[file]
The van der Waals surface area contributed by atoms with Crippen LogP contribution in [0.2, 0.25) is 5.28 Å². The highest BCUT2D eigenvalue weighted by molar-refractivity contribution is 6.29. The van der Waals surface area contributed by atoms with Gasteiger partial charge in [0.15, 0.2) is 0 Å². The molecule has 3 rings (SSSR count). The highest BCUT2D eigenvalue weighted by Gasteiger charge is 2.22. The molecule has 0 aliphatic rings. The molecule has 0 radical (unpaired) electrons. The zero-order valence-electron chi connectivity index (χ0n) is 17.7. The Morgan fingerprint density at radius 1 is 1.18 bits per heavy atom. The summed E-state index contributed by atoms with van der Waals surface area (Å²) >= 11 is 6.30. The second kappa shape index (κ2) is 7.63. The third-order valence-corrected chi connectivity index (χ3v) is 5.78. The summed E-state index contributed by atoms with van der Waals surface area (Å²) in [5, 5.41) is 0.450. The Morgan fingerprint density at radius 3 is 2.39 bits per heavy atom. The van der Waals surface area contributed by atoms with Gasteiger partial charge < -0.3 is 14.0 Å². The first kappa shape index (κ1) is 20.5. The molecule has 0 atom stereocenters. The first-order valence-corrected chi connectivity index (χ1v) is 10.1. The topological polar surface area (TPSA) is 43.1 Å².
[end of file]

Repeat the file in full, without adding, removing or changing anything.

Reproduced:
The van der Waals surface area contributed by atoms with Crippen LogP contribution in [0.2, 0.25) is 5.28 Å². The highest BCUT2D eigenvalue weighted by molar-refractivity contribution is 6.29. The van der Waals surface area contributed by atoms with Gasteiger partial charge in [0.15, 0.2) is 0 Å². The molecule has 3 rings (SSSR count). The highest BCUT2D eigenvalue weighted by Gasteiger charge is 2.22. The molecule has 0 aliphatic rings. The molecule has 0 radical (unpaired) electrons. The zero-order valence-electron chi connectivity index (χ0n) is 17.7. The Morgan fingerprint density at radius 1 is 1.18 bits per heavy atom. The summed E-state index contributed by atoms with van der Waals surface area (Å²) >= 11 is 6.30. The second kappa shape index (κ2) is 7.63. The third-order valence-corrected chi connectivity index (χ3v) is 5.78. The summed E-state index contributed by atoms with van der Waals surface area (Å²) in [5, 5.41) is 0.450. The Morgan fingerprint density at radius 3 is 2.39 bits per heavy atom. The van der Waals surface area contributed by atoms with Gasteiger partial charge < -0.3 is 14.0 Å². The first kappa shape index (κ1) is 20.5. The molecule has 0 atom stereocenters. The first-order valence-corrected chi connectivity index (χ1v) is 10.1. The topological polar surface area (TPSA) is 43.1 Å².